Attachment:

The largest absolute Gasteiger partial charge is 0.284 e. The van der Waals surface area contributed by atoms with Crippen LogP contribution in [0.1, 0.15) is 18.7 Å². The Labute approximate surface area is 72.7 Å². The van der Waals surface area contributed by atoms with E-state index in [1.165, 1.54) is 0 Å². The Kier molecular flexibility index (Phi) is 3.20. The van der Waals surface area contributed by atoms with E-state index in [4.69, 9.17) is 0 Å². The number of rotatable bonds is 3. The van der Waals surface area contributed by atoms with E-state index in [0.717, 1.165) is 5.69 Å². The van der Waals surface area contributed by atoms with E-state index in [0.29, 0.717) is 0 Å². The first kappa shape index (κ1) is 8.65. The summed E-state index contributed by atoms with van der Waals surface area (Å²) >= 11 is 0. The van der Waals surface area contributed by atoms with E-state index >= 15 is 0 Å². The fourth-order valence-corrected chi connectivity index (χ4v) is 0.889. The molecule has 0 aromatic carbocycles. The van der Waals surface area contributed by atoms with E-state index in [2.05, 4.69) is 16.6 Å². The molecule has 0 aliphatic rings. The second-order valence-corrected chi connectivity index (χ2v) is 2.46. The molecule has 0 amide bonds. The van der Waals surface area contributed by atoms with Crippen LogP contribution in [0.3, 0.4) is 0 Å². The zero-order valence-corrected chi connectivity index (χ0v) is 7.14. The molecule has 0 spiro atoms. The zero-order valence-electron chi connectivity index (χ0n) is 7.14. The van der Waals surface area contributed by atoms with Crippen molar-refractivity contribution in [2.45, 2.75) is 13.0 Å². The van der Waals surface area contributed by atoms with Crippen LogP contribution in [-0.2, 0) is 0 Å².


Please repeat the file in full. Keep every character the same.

The largest absolute Gasteiger partial charge is 0.284 e. The van der Waals surface area contributed by atoms with Crippen LogP contribution in [0.1, 0.15) is 18.7 Å². The Labute approximate surface area is 72.7 Å². The van der Waals surface area contributed by atoms with E-state index in [1.165, 1.54) is 0 Å². The Kier molecular flexibility index (Phi) is 3.20. The van der Waals surface area contributed by atoms with E-state index in [4.69, 9.17) is 0 Å². The number of rotatable bonds is 3. The van der Waals surface area contributed by atoms with E-state index in [0.717, 1.165) is 5.69 Å². The van der Waals surface area contributed by atoms with E-state index in [0.29, 0.717) is 0 Å². The first kappa shape index (κ1) is 8.65. The summed E-state index contributed by atoms with van der Waals surface area (Å²) >= 11 is 0. The van der Waals surface area contributed by atoms with E-state index >= 15 is 0 Å². The fourth-order valence-corrected chi connectivity index (χ4v) is 0.889. The molecule has 0 aromatic carbocycles. The van der Waals surface area contributed by atoms with E-state index in [2.05, 4.69) is 16.6 Å². The molecule has 0 aliphatic rings. The second-order valence-corrected chi connectivity index (χ2v) is 2.46. The molecule has 0 amide bonds. The van der Waals surface area contributed by atoms with Crippen LogP contribution in [0.3, 0.4) is 0 Å². The zero-order valence-corrected chi connectivity index (χ0v) is 7.14. The molecule has 0 spiro atoms. The zero-order valence-electron chi connectivity index (χ0n) is 7.14. The van der Waals surface area contributed by atoms with Crippen molar-refractivity contribution in [2.45, 2.75) is 13.0 Å². The van der Waals surface area contributed by atoms with Crippen LogP contribution in [-0.2, 0) is 0 Å².